In agreement with the other posts. Also, if you are willing to learn about the workings of the EAS on this site it will never cost that much to fix. I believe that you will find the P38 relatively easy to work on compared to modern passenger cars. Access is very good for most repairs. By comparison, my Audi S6 is in the shop today. Its a great car and I usually DIY repairs on it. But the thermostat died and to get to it, you have to remove the bumper, oil cooler, rad,fans, serpentine, and timing belts to access the thermostat housing. Most people have the timing belts, thermostat, and water pump replaced together because of the difficulty to access. Not too mention all the special tools, I found messing with the timing of a 40 valve V8 of interference design to be a little too antimidating. The $1800 I'm paying a shop to do it would cover all the parts I have ever purchased for my P38.

Aww cmon. I did my S4 timing belt in a day, no problem! It was kind of fun, like a puzzle! :) I had to buy the cam lock tool for like 200 bucks but its brought me more than a few cases of beer from local S4 guys needing it.

The RR is a piece of cake compared to that car, though, so you're right about that.
 

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2002-2005 Range Rover MkIII / L322
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Discussion Starter #7
leftlanetruckin said:
1) sounds like that is going to be a lot easier than it was for the lexus! parts are pretty easy to come by here in the states.
2) 17-19 u.s. mpg here
3) as above
4) as above.

martin
Thanks for all the information. I had found that the 95 LWB County was easy to repair. After the accident, the roof leaked at the front driver side and I could never get it to stop. Sold it to a ranch down in Mexico - not much rain there.

I noticed that two folks said their mpg was 12-14 and Martin has his at 17-19. Is the 17-19 hwy mpg? If so, that's not too bad, as most of my driving (50 miles one way to the office) is hwy driving.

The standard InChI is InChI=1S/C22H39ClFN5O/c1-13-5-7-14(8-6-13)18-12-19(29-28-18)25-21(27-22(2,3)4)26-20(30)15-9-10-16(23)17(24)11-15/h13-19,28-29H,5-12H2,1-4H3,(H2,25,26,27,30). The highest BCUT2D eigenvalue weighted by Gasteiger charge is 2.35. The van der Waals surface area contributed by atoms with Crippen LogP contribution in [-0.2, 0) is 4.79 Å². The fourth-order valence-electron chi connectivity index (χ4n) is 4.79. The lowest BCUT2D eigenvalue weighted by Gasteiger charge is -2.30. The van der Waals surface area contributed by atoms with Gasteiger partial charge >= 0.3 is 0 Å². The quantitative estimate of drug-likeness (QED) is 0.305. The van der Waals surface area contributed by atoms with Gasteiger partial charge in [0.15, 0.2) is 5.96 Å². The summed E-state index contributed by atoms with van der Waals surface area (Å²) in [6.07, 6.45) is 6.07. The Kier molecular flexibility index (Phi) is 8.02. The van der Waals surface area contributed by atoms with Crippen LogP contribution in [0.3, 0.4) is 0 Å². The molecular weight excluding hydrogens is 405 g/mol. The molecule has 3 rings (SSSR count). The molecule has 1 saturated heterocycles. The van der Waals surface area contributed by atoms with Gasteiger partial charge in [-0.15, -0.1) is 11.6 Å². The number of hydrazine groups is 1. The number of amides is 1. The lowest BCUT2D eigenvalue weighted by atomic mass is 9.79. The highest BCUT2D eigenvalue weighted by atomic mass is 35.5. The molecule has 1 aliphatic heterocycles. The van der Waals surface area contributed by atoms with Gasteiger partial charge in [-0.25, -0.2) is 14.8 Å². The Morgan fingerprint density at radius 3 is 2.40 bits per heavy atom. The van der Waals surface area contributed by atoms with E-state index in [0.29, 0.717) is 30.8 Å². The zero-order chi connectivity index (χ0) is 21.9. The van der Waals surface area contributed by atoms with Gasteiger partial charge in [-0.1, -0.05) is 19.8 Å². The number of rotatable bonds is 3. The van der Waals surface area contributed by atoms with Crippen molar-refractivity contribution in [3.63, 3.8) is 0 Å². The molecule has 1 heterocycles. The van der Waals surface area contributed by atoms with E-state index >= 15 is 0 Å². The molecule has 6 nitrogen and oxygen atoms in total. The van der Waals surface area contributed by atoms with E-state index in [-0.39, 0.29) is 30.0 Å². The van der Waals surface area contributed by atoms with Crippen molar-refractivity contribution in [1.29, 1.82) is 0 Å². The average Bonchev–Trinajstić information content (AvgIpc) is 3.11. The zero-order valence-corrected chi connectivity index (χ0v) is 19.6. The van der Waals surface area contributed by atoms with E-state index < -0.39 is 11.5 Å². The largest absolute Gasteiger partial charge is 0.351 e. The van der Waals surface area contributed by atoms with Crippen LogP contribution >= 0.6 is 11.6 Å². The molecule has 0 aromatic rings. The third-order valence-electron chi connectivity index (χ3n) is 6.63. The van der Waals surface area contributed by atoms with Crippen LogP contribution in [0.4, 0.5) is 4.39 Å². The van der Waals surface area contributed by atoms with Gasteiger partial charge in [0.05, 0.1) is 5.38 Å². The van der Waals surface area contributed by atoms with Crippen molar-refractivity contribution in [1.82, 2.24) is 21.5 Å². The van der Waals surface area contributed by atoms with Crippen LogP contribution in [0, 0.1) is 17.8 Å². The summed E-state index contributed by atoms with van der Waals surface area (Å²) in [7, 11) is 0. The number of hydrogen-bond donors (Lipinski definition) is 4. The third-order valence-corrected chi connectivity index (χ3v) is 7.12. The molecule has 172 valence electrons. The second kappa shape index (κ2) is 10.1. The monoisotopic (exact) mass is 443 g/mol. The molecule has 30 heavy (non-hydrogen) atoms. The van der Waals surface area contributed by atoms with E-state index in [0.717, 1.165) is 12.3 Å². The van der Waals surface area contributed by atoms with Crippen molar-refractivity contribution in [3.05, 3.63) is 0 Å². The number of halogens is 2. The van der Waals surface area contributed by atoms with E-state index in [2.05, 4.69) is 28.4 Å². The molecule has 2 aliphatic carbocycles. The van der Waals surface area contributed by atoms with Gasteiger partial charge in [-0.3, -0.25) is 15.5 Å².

Anyone consider how to and had success at increasing the mpg on the P38?

TIA.
 

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JACK'S GRANDAD
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yes i get 19mpg on a steady (65-70mph) run. seen 20 mpg on more than one occasion....
i got a good jump in mileage when i replaced the tps and a few other sensors, cleaned the maf, and did a little "tune up" with the faultmate. before that it was 14-17 mpg.
mind, i also know how to drive too, doing it for a living and all.... :thumb: not that i hang about, nor does the wife with her 85mph speeding ticket, but there is right and wrong in everything..... must be something to do with them florida drivers i reckon :lol: :D :lol: :D J/K before the p'ing match starts.
if you want good fuel mileage, say over 20 mpg constantly, get something else IMHO.
when we tow the jet ski's, it then gets 16-17 mpg.

martin
 

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2002-2005 Range Rover MkIII / L322
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I wasn't singleing you out... just telling him not to expect 19 mpg, as it's not the norm. Yes, if I drive 5 under the speed limit (speed limit is 70 here) I can get 18 here in the flatlands of FL, but I'm not 90 years old yet, so I don't.

I don't even drive my P anymore... the wifers likes it for some reason. I just come on here to mess with all the new guys.
 

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Jsmooth65 said:
Aww cmon. I did my S4 timing belt in a day, no problem! It was kind of fun, like a puzzle! :) I had to buy the cam lock tool for like 200 bucks but its brought me more than a few cases of beer from local S4 guys needing it.

The RR is a piece of cake compared to that car, though, so you're right about that.
It was tough letting someone else touch my car :shock: But besides being an ugly job, I just didn't have the time. On the V8, its considered a 7.5 hour job for a tech. I figured it would take a whole weekend for me and that would have been the 4th of July weekend. Needed the car this week.
 

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JACK'S GRANDAD
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15.6 mpg today, between 70 and 80 mph here in missouri (up n down hills), hauling 2- 800lb jet ski's on a steel trailer.

martin